There are two pieces of music that I would choose to live in if I could. I guess there are three is you count the tv jingle for Bagel Bites, because any world where I can eat pizza in the morning, pizza in the evening, and pizza at supper time is a good one. But for reals, of the songs I would choose is the 59th Street Bridge Song by Simon and Garfunkel.
I am more in my element when I can skip through life with as few people as possible tapping their imaginary wristwatches and looking at me with the cocked head “I ain’t getting any younger, you know” look on their face. You probably know that look: raised eyebrows, triple espresso eyes, severe or exaggerated frown. I hate seeing that it as I try hard to keep my life together according to other people’s timelines.
The real world mostly operates in this way, and I’ve tried to fit in but, like Bob Dylan before me, it ain’t me, babe. I’m not as free wheelin’ as Bobby Zimmerman here, but a day I can spend bopping around letting ideas crawl into my lap like affectionate cats is my jam. Throw in some unplanned fun with friends and we are soul mates, that day and me. I want to look for fun; I’d kill to feel groovy.
Schedules and logistics make me feel as fun and groovy as the Internal Revenue Service. Some might say that makes me a child, and they might be right. But maybe there should be some children around to remind us that things are actually really wonderful in the true sense: there is wonder in the world.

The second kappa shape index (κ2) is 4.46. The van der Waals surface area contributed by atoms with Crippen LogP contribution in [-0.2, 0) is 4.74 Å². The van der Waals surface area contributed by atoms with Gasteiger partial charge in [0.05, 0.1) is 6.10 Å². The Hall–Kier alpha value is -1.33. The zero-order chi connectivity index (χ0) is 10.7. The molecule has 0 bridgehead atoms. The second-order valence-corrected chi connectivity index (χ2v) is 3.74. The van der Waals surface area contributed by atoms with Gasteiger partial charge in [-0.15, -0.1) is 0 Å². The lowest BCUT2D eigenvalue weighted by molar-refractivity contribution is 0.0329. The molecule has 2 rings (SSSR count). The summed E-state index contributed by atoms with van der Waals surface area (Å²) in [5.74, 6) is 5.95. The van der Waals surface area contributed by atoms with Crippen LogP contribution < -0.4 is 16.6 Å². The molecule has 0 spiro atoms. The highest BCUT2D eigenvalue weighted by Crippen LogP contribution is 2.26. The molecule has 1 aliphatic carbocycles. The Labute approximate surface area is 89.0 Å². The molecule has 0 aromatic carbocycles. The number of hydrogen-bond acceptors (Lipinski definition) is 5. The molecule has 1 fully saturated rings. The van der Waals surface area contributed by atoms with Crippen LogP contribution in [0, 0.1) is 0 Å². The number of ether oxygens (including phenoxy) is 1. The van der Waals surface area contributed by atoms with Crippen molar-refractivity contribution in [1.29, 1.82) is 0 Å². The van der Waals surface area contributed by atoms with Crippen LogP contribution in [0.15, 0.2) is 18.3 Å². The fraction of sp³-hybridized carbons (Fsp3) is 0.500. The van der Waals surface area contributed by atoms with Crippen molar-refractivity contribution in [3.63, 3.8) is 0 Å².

So change my address to 59th Street Bridge Song, please and thanks.
My other choice would be “Where Everybody Knows Your Name,” which is the theme song from “Cheers” in case you missed the 80s and have never enjoyed re-runs or the Internet. It’s just about the best things I can think of. If you can look me in the eye and tell me that song doesn’t make you a little but happier than you were before it started playing, then I will buy your next beer and shout “Norm” when you enter any room for the rest of time.
There have not been many times in my life when I have been where everybody knows my name, where I am surrounded by people I love and who love me back. As a kid, my reserved family didn’t exactly burst into spontaneous choruses of affection. And many of my young friends and I were a little bit insecure, I think, and while we liked each other I don’t know if there was a lot of love going around.
But then, college. In college, I relaxed a little. I figured out when to be funny and when to be sincere, which helped. Plus, after crushing a cup of wine, the ice of learned inhibitions gave way a bit and I found more ready access to my feelings. I was once told my superpower was going around at parties and telling everyone what their friendship meant to me. The person didn’t mean it as a compliment at the time of telling me this, but I like that power and I’ll use it with great responsibility.